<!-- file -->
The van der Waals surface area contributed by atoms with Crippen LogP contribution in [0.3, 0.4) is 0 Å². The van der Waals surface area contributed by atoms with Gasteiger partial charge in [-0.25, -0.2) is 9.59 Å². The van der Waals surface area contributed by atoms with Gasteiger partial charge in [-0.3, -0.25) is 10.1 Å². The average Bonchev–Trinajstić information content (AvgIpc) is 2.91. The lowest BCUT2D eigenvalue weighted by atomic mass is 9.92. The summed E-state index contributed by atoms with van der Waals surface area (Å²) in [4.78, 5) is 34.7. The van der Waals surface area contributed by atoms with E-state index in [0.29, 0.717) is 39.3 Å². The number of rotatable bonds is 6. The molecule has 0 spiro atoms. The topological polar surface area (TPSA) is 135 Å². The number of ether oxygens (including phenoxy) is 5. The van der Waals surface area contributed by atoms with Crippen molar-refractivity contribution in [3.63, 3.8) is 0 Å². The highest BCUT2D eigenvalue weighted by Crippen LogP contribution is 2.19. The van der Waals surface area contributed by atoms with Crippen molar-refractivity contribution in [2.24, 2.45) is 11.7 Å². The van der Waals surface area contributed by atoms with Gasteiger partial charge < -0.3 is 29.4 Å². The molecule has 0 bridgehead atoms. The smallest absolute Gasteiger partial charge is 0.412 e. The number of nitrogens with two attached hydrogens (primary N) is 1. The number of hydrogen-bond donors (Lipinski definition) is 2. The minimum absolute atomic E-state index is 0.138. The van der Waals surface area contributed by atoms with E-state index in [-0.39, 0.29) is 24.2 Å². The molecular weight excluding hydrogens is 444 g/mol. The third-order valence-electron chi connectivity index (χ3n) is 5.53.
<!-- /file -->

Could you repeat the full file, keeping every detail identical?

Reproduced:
The van der Waals surface area contributed by atoms with Crippen LogP contribution in [0.3, 0.4) is 0 Å². The van der Waals surface area contributed by atoms with Gasteiger partial charge in [-0.25, -0.2) is 9.59 Å². The van der Waals surface area contributed by atoms with Gasteiger partial charge in [-0.3, -0.25) is 10.1 Å². The average Bonchev–Trinajstić information content (AvgIpc) is 2.91. The lowest BCUT2D eigenvalue weighted by atomic mass is 9.92. The summed E-state index contributed by atoms with van der Waals surface area (Å²) in [4.78, 5) is 34.7. The van der Waals surface area contributed by atoms with E-state index in [0.29, 0.717) is 39.3 Å². The number of rotatable bonds is 6. The molecule has 0 spiro atoms. The topological polar surface area (TPSA) is 135 Å². The number of ether oxygens (including phenoxy) is 5. The van der Waals surface area contributed by atoms with Crippen molar-refractivity contribution in [3.63, 3.8) is 0 Å². The highest BCUT2D eigenvalue weighted by Crippen LogP contribution is 2.19. The van der Waals surface area contributed by atoms with Crippen molar-refractivity contribution in [2.24, 2.45) is 11.7 Å². The van der Waals surface area contributed by atoms with Gasteiger partial charge < -0.3 is 29.4 Å². The molecule has 0 bridgehead atoms. The smallest absolute Gasteiger partial charge is 0.412 e. The number of nitrogens with two attached hydrogens (primary N) is 1. The number of hydrogen-bond donors (Lipinski definition) is 2. The minimum absolute atomic E-state index is 0.138. The van der Waals surface area contributed by atoms with E-state index in [-0.39, 0.29) is 24.2 Å². The molecular weight excluding hydrogens is 444 g/mol. The third-order valence-electron chi connectivity index (χ3n) is 5.53.